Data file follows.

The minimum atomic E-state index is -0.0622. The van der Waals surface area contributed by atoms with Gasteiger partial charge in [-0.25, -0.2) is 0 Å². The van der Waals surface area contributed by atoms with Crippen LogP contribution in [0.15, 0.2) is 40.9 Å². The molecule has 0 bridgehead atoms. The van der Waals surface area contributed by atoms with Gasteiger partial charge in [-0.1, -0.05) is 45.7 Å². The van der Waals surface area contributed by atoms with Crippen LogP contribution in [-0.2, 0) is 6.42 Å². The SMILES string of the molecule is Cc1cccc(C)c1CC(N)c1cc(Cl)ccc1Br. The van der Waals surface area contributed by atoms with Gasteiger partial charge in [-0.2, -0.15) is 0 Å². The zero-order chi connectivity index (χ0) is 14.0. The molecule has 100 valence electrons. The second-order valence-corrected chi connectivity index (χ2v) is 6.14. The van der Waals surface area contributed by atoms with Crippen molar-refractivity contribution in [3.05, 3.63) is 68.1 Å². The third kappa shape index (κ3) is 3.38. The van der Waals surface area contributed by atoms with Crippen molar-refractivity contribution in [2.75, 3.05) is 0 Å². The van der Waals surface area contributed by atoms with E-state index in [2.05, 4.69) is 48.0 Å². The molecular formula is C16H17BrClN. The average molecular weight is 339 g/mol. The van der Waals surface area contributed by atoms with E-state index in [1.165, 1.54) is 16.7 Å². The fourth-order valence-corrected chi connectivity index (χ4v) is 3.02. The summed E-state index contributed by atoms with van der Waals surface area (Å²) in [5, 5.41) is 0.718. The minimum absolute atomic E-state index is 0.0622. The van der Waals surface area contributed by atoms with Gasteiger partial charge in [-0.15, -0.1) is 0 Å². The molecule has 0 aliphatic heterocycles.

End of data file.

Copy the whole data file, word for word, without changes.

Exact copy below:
The minimum atomic E-state index is -0.0622. The van der Waals surface area contributed by atoms with Gasteiger partial charge in [-0.25, -0.2) is 0 Å². The van der Waals surface area contributed by atoms with Crippen LogP contribution in [0.15, 0.2) is 40.9 Å². The molecule has 0 bridgehead atoms. The van der Waals surface area contributed by atoms with Gasteiger partial charge in [-0.1, -0.05) is 45.7 Å². The van der Waals surface area contributed by atoms with Crippen LogP contribution in [-0.2, 0) is 6.42 Å². The SMILES string of the molecule is Cc1cccc(C)c1CC(N)c1cc(Cl)ccc1Br. The van der Waals surface area contributed by atoms with Gasteiger partial charge in [-0.2, -0.15) is 0 Å². The zero-order chi connectivity index (χ0) is 14.0. The molecule has 100 valence electrons. The second-order valence-corrected chi connectivity index (χ2v) is 6.14. The van der Waals surface area contributed by atoms with Crippen molar-refractivity contribution in [3.05, 3.63) is 68.1 Å². The third kappa shape index (κ3) is 3.38. The van der Waals surface area contributed by atoms with Crippen molar-refractivity contribution in [2.75, 3.05) is 0 Å². The van der Waals surface area contributed by atoms with E-state index in [2.05, 4.69) is 48.0 Å². The molecular formula is C16H17BrClN. The average molecular weight is 339 g/mol. The van der Waals surface area contributed by atoms with E-state index in [1.165, 1.54) is 16.7 Å². The fourth-order valence-corrected chi connectivity index (χ4v) is 3.02. The summed E-state index contributed by atoms with van der Waals surface area (Å²) in [5, 5.41) is 0.718. The minimum absolute atomic E-state index is 0.0622. The van der Waals surface area contributed by atoms with Gasteiger partial charge in [-0.15, -0.1) is 0 Å². The molecule has 0 aliphatic heterocycles.